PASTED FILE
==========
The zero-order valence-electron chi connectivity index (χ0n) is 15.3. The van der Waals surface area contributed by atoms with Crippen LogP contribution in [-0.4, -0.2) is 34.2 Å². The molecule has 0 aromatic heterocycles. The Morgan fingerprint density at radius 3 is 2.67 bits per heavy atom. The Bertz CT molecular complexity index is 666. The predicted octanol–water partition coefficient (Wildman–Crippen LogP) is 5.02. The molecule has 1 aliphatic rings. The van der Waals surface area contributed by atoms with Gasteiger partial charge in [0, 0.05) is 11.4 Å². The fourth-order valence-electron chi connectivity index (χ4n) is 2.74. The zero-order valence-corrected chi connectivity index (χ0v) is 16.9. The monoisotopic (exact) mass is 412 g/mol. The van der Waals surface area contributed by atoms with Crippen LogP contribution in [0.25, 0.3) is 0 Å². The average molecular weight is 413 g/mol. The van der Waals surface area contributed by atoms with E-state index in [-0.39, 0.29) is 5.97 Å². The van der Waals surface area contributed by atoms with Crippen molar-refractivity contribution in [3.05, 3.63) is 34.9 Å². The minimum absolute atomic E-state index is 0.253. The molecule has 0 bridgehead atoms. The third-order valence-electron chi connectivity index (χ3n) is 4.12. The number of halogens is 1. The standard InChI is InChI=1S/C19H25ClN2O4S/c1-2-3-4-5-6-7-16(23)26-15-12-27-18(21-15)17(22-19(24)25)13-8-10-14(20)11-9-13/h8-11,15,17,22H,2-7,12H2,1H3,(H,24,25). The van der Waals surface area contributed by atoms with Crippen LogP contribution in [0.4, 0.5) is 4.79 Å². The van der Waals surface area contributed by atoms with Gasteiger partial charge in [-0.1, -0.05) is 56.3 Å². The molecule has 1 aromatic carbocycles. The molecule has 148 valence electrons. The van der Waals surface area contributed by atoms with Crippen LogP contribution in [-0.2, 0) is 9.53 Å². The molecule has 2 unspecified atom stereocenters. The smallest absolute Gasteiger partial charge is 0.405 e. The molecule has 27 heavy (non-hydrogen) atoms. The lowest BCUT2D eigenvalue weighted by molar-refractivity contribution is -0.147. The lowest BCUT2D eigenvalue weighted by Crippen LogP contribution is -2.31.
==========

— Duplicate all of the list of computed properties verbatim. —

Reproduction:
The zero-order valence-electron chi connectivity index (χ0n) is 15.3. The van der Waals surface area contributed by atoms with Crippen LogP contribution in [-0.4, -0.2) is 34.2 Å². The molecule has 0 aromatic heterocycles. The Morgan fingerprint density at radius 3 is 2.67 bits per heavy atom. The Bertz CT molecular complexity index is 666. The predicted octanol–water partition coefficient (Wildman–Crippen LogP) is 5.02. The molecule has 1 aliphatic rings. The van der Waals surface area contributed by atoms with Gasteiger partial charge in [0, 0.05) is 11.4 Å². The fourth-order valence-electron chi connectivity index (χ4n) is 2.74. The zero-order valence-corrected chi connectivity index (χ0v) is 16.9. The monoisotopic (exact) mass is 412 g/mol. The van der Waals surface area contributed by atoms with Crippen LogP contribution in [0.25, 0.3) is 0 Å². The average molecular weight is 413 g/mol. The van der Waals surface area contributed by atoms with E-state index in [-0.39, 0.29) is 5.97 Å². The van der Waals surface area contributed by atoms with Crippen molar-refractivity contribution in [3.05, 3.63) is 34.9 Å². The minimum absolute atomic E-state index is 0.253. The molecule has 0 bridgehead atoms. The third-order valence-electron chi connectivity index (χ3n) is 4.12. The number of halogens is 1. The standard InChI is InChI=1S/C19H25ClN2O4S/c1-2-3-4-5-6-7-16(23)26-15-12-27-18(21-15)17(22-19(24)25)13-8-10-14(20)11-9-13/h8-11,15,17,22H,2-7,12H2,1H3,(H,24,25). The van der Waals surface area contributed by atoms with Crippen LogP contribution in [0.4, 0.5) is 4.79 Å². The van der Waals surface area contributed by atoms with Gasteiger partial charge in [-0.1, -0.05) is 56.3 Å². The molecule has 1 aromatic carbocycles. The molecule has 148 valence electrons. The van der Waals surface area contributed by atoms with Crippen LogP contribution in [-0.2, 0) is 9.53 Å². The molecule has 2 unspecified atom stereocenters. The smallest absolute Gasteiger partial charge is 0.405 e. The molecule has 27 heavy (non-hydrogen) atoms. The lowest BCUT2D eigenvalue weighted by molar-refractivity contribution is -0.147. The lowest BCUT2D eigenvalue weighted by Crippen LogP contribution is -2.31.